If this game keeps getting expanded, I bet I could get through all of Sinatra's "Fly Me to the Moon." Then again, we're now out of space lyrics, so the article titles would be increasingly misleading.

I’m a huge fan of Joseph Fatula’s Leaving Earth and its expansion Outer Planets. They’re messy in some ways, but that’s precisely why I like them — much like actual space exploration, they’re a cross between careful preparation and outrageous risk-taking, between brute-forcing the math and forgetting to take a heat shield on your trip to Venus. Back to the drawing board you go, again and again, until you get it right. Or somewhere closer to right than you were before, anyway.

Leaving Earth’s second expansion, Stations, feels like a microcosm of the whole thing, and not just because it’s all about adding a ton of extra depth to the exploration of the inner planets. Rather, in between offering new toys, new objectives, and new wonders to uncover, it still can’t seem to shrug off its former messiness, and even seems insistent on adding a few new problems.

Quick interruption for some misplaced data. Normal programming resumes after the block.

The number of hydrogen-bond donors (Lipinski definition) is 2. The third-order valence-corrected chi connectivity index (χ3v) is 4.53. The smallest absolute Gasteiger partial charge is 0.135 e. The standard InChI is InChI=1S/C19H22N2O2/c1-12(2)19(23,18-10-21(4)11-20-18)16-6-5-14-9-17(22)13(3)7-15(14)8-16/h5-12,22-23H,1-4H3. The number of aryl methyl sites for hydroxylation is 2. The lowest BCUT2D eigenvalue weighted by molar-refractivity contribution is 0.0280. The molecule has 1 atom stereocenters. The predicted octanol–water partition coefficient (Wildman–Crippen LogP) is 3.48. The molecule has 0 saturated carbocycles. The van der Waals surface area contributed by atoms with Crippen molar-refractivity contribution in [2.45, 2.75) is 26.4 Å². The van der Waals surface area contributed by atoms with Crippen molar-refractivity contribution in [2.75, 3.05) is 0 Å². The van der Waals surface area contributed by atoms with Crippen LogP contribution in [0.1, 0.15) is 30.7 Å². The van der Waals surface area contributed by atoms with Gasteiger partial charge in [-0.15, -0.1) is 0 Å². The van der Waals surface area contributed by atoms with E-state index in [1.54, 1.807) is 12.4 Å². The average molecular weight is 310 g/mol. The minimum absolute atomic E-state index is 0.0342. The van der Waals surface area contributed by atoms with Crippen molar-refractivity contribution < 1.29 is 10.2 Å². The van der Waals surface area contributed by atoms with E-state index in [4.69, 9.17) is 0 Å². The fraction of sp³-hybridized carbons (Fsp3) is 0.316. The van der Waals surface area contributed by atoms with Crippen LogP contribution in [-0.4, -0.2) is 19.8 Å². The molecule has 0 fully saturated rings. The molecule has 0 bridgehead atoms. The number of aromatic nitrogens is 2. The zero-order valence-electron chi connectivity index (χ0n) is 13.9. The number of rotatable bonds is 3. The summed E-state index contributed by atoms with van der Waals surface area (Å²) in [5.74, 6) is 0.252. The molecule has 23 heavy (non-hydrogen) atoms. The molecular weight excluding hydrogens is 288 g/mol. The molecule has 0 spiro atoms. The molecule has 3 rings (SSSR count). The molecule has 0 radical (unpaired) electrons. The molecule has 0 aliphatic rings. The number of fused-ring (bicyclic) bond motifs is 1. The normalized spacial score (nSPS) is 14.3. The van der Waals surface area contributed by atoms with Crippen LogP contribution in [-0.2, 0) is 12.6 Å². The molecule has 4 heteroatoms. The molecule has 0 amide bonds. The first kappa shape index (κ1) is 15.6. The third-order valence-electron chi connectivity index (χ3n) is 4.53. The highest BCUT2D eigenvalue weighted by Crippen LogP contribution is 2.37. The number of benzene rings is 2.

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Ugh. Those smooth racing helmets. Ugh.

At first glance, I gave Downforce a pass. After all, of Restoration Games’ opening catalog of refurbished games from times past, my interest was more piqued by Stop Thief! and Indulgence, in part because I’ve never been partial to racing games.

I couldn’t have been more wrong. Downforce is not only the best of the three, it’s also hardly a racing game at all. Instead, it’s a game about being the biggest jerk on the track and coming away filthy rich.

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The Eleventh Cardboard